Business

August 23, 2013

ATK delivers backbone of NASA’s James Webb Space Telescope

atk-telescope
 

ATK has shipped the primary mirror backplane support structure for  NASA’s James Webb Space Telescope to Marshall Space Flight Center, completing an important milestone for the most powerful space telescope ever to be built.

The highly engineered PMBSS is the backbone of the telescope, supporting the telescope’s beryllium mirrors, instruments and other elements. It also holds the 18-segment, 21-foot-diameter primary mirror nearly motionless while the telescope is peering into deep space. ATK built the PMBSS on time and within budget at its facility in Magna, Utah, under a contract with prime contractor Northrop Grumman.

“With this shipment, ATK has fulfilled a critical milestone for the program,” said Scott Texter, Webb Optical Telescope Element manager for Northrop Grumman.

Measuring approximately 24 feet tall by 19.5 feet wide by more than 11 feet deep when fully deployed, and weighing only 2,180 pounds, the PMBSS supports the mission payload and instruments weighing more than three times its own weight. The folding design of the PMBSS enables the telescope to fit inside the 15-foot-diameter fairing of the launch vehicle.

ATK designed, engineered and constructed more than 10,000 parts of the PMBSS using lightweight graphite materials, state-of-the-art material sciences and advanced fabrication techniques. The composite parts attach in many cases to precision metallic fittings, made of precision materials such as invar and titanium that provide interfaces with other elements of the observatory.

“ATK has enjoyed teaming with NASA and Northrop Grumman on the Webb Telescope program,” said David Shanahan, vice president and general manager of ATK’s Space Components division. “We are proud to know that the technologies and inventions we developed to enable this NASA flagship mission will benefit science and engineering for generations to come.”

The PMBSS will also meet unprecedented thermal stability requirements to minimize thermal distortion. While the telescope is operating at a range of extremely cold temperatures, from -406 to -343 degrees Fahrenheit, the backplane must not vary more than 38 nanometers (approximately 1/1,000th the diameter of a human hair). For reference, if the mirror were enlarged to span from Los Angeles to New York City, the tolerance for error would be less than 1 inch.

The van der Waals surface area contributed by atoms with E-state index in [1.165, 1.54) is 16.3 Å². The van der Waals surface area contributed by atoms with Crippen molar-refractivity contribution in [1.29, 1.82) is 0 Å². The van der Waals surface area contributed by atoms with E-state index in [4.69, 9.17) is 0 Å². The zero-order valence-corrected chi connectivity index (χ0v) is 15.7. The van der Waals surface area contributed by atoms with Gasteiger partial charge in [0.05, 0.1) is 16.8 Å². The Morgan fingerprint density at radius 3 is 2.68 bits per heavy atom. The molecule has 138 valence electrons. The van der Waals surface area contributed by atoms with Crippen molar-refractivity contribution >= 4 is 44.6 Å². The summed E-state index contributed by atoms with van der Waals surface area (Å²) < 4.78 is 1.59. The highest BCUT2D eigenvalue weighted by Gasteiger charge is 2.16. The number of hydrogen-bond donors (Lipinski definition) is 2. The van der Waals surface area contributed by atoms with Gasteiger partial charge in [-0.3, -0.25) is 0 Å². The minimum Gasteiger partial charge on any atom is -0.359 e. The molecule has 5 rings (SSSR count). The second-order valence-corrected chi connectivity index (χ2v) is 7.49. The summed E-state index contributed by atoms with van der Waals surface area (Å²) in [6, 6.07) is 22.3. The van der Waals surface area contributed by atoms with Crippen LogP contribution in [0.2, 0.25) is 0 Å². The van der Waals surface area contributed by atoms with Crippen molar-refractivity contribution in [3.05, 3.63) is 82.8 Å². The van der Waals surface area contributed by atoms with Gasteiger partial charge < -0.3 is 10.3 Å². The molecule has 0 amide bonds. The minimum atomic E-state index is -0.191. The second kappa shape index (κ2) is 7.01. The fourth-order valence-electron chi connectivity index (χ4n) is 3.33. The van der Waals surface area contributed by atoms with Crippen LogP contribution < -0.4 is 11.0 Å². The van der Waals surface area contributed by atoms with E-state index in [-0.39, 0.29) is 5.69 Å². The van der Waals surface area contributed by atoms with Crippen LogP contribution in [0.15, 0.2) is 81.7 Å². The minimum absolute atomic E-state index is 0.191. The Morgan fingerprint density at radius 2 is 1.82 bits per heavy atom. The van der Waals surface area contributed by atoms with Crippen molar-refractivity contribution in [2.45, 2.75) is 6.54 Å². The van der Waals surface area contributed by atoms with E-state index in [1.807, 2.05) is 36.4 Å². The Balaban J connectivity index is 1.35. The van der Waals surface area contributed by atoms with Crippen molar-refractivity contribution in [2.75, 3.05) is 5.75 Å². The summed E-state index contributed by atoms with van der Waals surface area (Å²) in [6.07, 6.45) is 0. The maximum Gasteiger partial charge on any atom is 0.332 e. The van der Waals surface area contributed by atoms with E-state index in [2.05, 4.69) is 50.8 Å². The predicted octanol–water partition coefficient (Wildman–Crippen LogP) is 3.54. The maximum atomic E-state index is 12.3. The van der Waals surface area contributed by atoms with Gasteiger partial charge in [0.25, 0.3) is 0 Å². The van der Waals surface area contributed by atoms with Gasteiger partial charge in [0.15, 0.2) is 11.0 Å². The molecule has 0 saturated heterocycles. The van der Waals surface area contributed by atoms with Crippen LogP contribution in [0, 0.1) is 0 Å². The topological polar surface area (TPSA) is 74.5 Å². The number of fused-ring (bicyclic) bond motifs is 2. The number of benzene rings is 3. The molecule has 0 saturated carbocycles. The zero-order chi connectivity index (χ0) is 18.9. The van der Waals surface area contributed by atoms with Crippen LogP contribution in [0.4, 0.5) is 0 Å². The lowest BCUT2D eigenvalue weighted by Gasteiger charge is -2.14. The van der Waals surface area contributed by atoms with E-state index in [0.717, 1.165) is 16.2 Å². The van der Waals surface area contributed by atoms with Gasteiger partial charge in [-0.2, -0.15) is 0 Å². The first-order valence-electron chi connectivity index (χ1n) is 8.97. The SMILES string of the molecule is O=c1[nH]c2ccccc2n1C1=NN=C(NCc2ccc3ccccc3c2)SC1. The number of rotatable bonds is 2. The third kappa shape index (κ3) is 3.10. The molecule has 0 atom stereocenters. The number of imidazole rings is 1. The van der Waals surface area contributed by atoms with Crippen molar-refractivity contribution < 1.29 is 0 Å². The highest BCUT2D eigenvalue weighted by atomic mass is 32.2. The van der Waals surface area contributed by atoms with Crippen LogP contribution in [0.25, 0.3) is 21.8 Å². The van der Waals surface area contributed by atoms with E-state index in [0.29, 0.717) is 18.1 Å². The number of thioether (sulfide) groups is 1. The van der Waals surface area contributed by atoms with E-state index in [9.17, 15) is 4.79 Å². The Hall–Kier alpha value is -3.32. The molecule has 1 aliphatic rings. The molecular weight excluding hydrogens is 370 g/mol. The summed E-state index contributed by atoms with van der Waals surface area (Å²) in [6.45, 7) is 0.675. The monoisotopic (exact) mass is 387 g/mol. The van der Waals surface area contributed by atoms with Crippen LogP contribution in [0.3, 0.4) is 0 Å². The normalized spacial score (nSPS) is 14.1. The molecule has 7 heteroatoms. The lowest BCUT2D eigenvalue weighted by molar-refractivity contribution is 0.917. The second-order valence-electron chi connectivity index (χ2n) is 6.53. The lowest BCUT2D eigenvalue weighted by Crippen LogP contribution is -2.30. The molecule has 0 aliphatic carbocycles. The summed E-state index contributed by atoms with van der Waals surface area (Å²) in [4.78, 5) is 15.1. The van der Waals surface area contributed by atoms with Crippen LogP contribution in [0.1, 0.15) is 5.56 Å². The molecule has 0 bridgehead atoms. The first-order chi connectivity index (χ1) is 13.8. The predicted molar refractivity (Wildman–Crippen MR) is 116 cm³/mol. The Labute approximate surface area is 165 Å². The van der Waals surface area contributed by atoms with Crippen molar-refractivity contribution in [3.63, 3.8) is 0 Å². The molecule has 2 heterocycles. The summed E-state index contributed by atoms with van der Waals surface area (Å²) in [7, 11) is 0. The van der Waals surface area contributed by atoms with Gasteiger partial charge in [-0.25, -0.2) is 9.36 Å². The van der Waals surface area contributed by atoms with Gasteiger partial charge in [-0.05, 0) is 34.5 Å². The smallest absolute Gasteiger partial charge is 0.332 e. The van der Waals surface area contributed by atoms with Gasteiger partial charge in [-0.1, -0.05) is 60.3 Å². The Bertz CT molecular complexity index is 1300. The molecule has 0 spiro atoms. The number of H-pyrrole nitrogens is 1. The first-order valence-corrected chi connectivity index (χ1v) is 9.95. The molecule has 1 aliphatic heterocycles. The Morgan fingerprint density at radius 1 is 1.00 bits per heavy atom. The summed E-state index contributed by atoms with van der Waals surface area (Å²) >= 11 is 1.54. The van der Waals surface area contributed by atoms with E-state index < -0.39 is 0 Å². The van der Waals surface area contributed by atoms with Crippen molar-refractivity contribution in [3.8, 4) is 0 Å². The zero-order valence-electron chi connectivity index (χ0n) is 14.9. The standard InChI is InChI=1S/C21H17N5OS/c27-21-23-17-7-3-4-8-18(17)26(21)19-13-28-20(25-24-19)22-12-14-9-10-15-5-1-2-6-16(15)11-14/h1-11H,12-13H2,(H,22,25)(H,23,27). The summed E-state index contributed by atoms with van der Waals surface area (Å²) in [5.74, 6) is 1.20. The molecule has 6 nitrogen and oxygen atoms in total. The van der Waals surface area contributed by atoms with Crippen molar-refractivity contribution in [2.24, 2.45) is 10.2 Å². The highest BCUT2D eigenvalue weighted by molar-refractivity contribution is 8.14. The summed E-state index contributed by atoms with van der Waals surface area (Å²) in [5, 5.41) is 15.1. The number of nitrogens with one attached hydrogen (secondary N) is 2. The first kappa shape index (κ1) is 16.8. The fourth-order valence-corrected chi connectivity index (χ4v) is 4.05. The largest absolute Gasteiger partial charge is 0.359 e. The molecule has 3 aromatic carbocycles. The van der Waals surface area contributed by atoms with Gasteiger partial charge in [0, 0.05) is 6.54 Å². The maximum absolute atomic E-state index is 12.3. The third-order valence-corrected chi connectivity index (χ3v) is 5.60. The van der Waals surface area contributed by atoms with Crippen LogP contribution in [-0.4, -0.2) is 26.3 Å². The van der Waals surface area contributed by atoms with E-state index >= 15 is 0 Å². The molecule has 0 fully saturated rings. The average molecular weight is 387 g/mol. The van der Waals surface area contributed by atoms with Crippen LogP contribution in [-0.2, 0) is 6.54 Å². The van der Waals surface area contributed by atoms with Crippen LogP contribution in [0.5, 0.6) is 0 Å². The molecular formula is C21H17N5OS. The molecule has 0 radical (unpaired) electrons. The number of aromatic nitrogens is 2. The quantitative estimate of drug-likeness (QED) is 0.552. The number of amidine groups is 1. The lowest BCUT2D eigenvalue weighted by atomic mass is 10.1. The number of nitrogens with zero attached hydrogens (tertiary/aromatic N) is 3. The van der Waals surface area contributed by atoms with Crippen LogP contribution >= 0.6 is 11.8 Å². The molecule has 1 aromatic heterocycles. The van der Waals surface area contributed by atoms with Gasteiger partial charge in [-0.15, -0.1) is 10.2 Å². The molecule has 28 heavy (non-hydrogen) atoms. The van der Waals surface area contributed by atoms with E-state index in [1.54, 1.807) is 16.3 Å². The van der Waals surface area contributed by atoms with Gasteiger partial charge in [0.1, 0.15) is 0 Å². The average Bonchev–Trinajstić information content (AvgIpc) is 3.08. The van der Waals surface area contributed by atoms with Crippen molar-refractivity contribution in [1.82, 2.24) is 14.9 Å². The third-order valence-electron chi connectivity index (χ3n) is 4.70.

Upon arrival at Marshall Space Flight Center, the PMBSS will undergo extreme cryogenic thermal testing. The PMBSS will then undergo structural static testing at Northrop Grumman’s facilities in Redondo Beach, Calif., in early 2014 before NASA and Northrop Grumman ready the observatory for its 2018 launch.

The James Webb Space Telescope is the world’s next-generation space observatory and successor to the Hubble Space Telescope. A joint project of NASA, the European Space Agency and the Canadian Space Agency, the Webb Telescope will observe the most distant objects in the universe, provide images of the first galaxies formed and see unexplored planets around distant stars.

 




All of this week's top headlines to your email every Friday.


 
 

 
Raytheon photograph

Raytheon completes key Air, Missile Defense Radar reviews

Raytheon photograph Partially-populated, full-sized Air and Missile Defense Radar array. Raytheon has completed two critical program reviews for the new Air and Missile Defense Radar, the U.S. Navy’s next generation integ...
 
 
Insitu photograph

Insitu demonstrates long endurance capabilities of Integrator unmanned aircraft

Insitu photograph Insitu’s Integrator unmanned aircraft recovers via SkyHook; the aircraft recently completed a 24-hour endurance flight. Insitu announced July 22 the successful 24-hour flight of its Integrator unmanned a...
 
 

U.S. Navy selects Northrop Grumman for ship self-defense system

The U.S. Navy has awarded Northrop Grumman a $12 million task order for a full range of engineering services to continue modernizing the Ship Self-Defense System Mark 2. The contract has a potential value of $61 million over five years, if all options are exercised. SSDS MK2 is a combat system designed for anti-air defense...
 

 
Lockheed Martin photograph

Lockheed Martin selected for U.S. Air Force’s satellite hosted payload initiative

Lockheed Martin photograph Lockheed Martin has a long history of developing and integrating hosted payloads onto spacecraft. Since 2000, the company has delivered 84 payloads on 16 different types of satellites from multiple ma...
 
 
boeing-france

Boeing delivers upgraded French AWACS aircraft

Boeing on July 17 delivered on schedule the first of four upgraded French Airborne Warning and Control System aircraft. The upgraded aircraft will increase the fleet’s surveillance, communications and battle management ca...
 
 

Lockheed Martin demonstrates JAGM dual-mode guidance section in second flight test

Lockheed Martin recently demonstrated its Joint Air-to-Ground Missile dual-mode guidance section during a second internally funded flight test at Eglin Air Force Base, Fla. During the test, the rail-mounted JAGM flew 6.2 kilometers and initially acquired the target using its precision strike, semi-active laser. The dual-mode guidance section then engaged its millimeter wave radar, and...
 




0 Comments


Be the first to comment!


Leave a Reply

Your email address will not be published. Required fields are marked *

You may use these HTML tags and attributes: <a href="" title=""> <abbr title=""> <acronym title=""> <b> <blockquote cite=""> <cite> <code> <del datetime=""> <em> <i> <q cite=""> <strike> <strong>